Ernst Jünger: Dog and Cat
Jünger's brilliant essay on the nature of cats and dogs and their relationships to man, including a lot of digressions on various other topics. My own translation.
Like all questions of taste and especially questions of sympathy, the dispute about the priority of the dog or the cat will never be decided. Deep inclinations and aversions come to light here. There are people, and they are not rare, in whom the proximity of a cat or a dog arouses physical discomfort.
Richelieu was infatuated with cats, especially very young ones. Bismarck preferred enormous Great Danes. It is hardly conceivable that Hitler would have befriended cats; he kept German shepherds, the last of which he had poisoned before his death.
In such comparisons there are a number of points of view. If we approach from the angle of nobility, in the sense of preserving one's own freedom, independence and dignity, the cat undoubtedly deserves the prize. It does not take orders; it does not get involved in anything unless it thinks that endeavor pleasant. It only allows itself to be lured and stroked when it wants to. Actually, it is the cat that caresses us; this was well seen by Baudelaire, who also dedicated beautiful poems to it.
Erebus would have used them as his gloomy steeds:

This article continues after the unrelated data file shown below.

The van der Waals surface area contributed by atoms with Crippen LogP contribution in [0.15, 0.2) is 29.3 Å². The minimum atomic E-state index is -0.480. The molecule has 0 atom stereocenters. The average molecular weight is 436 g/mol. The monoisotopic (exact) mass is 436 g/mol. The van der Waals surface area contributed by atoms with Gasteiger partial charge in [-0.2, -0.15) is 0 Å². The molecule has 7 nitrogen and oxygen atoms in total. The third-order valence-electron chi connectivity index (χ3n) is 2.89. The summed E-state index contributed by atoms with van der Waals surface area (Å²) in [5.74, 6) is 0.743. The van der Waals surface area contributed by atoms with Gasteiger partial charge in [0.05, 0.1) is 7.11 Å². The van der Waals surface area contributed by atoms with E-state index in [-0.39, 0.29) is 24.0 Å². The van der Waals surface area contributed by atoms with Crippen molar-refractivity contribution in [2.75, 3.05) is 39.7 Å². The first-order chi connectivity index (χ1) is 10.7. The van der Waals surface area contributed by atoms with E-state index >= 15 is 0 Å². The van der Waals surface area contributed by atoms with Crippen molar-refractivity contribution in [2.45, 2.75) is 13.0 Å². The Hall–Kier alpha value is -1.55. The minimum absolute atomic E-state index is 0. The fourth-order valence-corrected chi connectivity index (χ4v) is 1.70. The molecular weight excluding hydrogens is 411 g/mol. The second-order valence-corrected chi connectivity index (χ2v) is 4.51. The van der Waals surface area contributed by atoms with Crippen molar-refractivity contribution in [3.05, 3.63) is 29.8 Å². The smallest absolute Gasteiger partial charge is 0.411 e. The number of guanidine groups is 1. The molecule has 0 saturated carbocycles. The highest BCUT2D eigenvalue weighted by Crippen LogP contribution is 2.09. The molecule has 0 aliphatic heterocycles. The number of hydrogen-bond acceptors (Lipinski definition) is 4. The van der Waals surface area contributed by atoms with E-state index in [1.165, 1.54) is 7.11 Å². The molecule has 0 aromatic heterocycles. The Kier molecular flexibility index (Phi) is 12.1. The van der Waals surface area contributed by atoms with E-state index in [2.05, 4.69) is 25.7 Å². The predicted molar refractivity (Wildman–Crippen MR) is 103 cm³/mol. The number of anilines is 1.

If their pride could let them stoop to bondage.
With gentlemen who expect and demand service, we are therefore more likely to find dogs and horses, and often in large numbers. This was true not too long ago; today you have to travel far to still find a kennel, a stable or even an enclosure of hunting falcons, and even on the outskirts they are almost only kept as showpieces. Horse riding has become a sport like any other. Sitting on horseback is no longer a badge, it does not delimit a gallant way of life. More important than the horse in the dynamic age is the number of equine forces (horsepower) that can be set in motion; they are quantifiable.
When Pückler wrote his travel letters, the Orient and Occident were still filled with horses and dogs. The fox hunt forms an important theme in these letters; Pückler tells of one of its fanatical lovers, a true reincarnation of the wild hunter, who kept two monstrous packs - with one he hunted the fox while the other rested. These hounds, and even more so the deerhounds, devoured incredible quantities of meat; the mere feeding of a pack cost more than a thousand pounds annually, and this at a time when even potatoes were in short supply in Ireland. The dog, especially its large and strong breeds, belongs in castles and palaces as the friend of the powerful and rich, of hunters, cavaliers and policemen; he is also found in the hells and abysses. The Bible knows nothing good to report of it, except that it licks Lazarus’ festering wounds. But he is also the faithful guardian and defender of his master, and often the last to stand by him.